Historically, Chinese American women have been cast as caricatures of oriental culture in American film. Film stars of Asian heritage are often put into roles that contribute to broad archetypes which exoticise the Chinese American actress.

 “The first Chinese American female star, Anna May Wong would often depict dragon ladies or lotus blossoms—very one-dimensional representations of Chinese women,” Zuo said.

Zuo sought to subvert the common notions of the Chinese American womens role in film and the psychological implications of such roles.

“Instead of criticising these representations and just deeming that they’re bad, what I was looking for is if there is a space for Asian women to find some kind of pleasure in these archetypes and representations,” Zuo said, “We do have actresses like Joan Chen and Lucy Liu who I think are resisting and nuancing through their performance—they’re complicating what we might think as these simple archetypes. There’s a space for resistance, there’s a space for a kind of perversity of pleasure for the Asian American female spectator.”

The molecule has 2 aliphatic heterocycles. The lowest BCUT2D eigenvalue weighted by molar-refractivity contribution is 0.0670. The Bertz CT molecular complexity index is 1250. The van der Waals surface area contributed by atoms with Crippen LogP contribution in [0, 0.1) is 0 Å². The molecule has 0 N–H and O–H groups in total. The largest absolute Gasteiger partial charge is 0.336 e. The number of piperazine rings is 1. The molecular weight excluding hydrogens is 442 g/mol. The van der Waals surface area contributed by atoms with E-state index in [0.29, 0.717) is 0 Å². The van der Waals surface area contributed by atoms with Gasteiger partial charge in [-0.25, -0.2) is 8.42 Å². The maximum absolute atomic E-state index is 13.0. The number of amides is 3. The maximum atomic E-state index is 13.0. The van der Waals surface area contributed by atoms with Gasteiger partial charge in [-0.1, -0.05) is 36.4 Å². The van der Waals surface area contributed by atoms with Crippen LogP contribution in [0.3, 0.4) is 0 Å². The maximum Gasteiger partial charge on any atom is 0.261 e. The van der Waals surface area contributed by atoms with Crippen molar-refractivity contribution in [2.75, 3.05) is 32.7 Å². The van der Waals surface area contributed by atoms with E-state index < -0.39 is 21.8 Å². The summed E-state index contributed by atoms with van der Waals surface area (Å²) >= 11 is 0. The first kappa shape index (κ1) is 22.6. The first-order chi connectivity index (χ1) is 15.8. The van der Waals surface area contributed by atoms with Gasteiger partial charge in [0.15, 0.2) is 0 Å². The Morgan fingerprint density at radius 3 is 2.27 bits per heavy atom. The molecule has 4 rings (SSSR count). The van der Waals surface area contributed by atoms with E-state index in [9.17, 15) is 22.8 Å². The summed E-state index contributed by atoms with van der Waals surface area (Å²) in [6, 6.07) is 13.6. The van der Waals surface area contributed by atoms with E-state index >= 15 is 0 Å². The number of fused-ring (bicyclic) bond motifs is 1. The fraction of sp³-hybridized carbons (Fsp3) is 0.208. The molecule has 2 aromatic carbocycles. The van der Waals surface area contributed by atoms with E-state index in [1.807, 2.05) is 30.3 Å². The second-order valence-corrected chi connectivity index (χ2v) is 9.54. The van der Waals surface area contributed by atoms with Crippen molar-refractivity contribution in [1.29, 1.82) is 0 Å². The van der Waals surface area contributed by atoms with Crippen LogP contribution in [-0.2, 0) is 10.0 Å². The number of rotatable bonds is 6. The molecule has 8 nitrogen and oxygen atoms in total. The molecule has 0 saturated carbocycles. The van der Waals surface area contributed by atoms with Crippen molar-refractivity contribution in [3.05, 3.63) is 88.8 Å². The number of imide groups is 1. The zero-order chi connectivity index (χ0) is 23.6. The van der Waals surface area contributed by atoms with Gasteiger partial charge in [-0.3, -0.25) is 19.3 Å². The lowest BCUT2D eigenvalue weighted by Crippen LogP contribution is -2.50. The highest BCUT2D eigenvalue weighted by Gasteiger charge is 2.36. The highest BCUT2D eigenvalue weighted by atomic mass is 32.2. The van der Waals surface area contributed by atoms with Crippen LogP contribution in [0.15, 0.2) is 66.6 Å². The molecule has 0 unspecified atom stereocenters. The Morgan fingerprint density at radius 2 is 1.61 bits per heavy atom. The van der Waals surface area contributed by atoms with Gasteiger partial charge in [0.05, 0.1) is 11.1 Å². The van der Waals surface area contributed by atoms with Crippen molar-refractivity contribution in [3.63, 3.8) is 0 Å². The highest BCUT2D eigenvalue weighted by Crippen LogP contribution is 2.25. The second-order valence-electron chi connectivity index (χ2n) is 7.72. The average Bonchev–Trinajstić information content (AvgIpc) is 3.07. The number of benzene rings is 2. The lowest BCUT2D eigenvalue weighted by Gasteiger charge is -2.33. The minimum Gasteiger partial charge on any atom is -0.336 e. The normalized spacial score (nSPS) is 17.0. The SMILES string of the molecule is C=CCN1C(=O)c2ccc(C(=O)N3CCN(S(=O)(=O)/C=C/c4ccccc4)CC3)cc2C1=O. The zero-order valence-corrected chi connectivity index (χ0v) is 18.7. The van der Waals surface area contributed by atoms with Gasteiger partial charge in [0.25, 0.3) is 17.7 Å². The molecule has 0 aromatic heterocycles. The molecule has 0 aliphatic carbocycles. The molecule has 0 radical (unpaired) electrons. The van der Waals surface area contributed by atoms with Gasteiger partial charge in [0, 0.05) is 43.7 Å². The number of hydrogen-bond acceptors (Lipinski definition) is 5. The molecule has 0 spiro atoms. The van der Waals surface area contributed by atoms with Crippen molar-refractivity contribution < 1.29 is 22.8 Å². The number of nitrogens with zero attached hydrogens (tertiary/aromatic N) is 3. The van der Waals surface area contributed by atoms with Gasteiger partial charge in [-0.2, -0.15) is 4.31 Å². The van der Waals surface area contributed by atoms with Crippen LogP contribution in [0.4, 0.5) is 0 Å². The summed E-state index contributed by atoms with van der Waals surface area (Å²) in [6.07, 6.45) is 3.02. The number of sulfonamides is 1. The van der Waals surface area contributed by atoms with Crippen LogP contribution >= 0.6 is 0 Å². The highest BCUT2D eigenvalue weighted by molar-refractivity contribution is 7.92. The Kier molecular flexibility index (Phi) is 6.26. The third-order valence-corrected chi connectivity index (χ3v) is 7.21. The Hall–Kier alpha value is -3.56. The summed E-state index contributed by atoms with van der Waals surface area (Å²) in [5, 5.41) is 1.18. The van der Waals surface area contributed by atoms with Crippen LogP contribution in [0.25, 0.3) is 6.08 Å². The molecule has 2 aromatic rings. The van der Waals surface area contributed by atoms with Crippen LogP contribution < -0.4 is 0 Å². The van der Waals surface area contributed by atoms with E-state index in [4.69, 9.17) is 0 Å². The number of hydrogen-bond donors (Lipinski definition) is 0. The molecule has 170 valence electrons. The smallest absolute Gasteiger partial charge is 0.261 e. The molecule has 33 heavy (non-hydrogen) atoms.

Her research goes on to explore what goes through the mind of American viewers when watching films with people of color. Zuo theorizes that we experience films through our whole body—through all of our senses. She calls it “cross identification” when Asian people had to primarily identify with caucasian characters.

 “Visually speaking, it offers a different kind of spectacle than a white body that you might see. It’s its own set of unique characteristics, even just visually and empirically speaking, but also the fact that Americans had not really seen a lot of Asian bodies on television in the early nineties. To go from the mid-seventies where they are seeing a lot of asian bodies vis–à–vis coverage of the Vietnam war, to fifteen years later when Asian bodies are becoming more conventional in American television series. I think there is something of a shock there that happens in that time period.”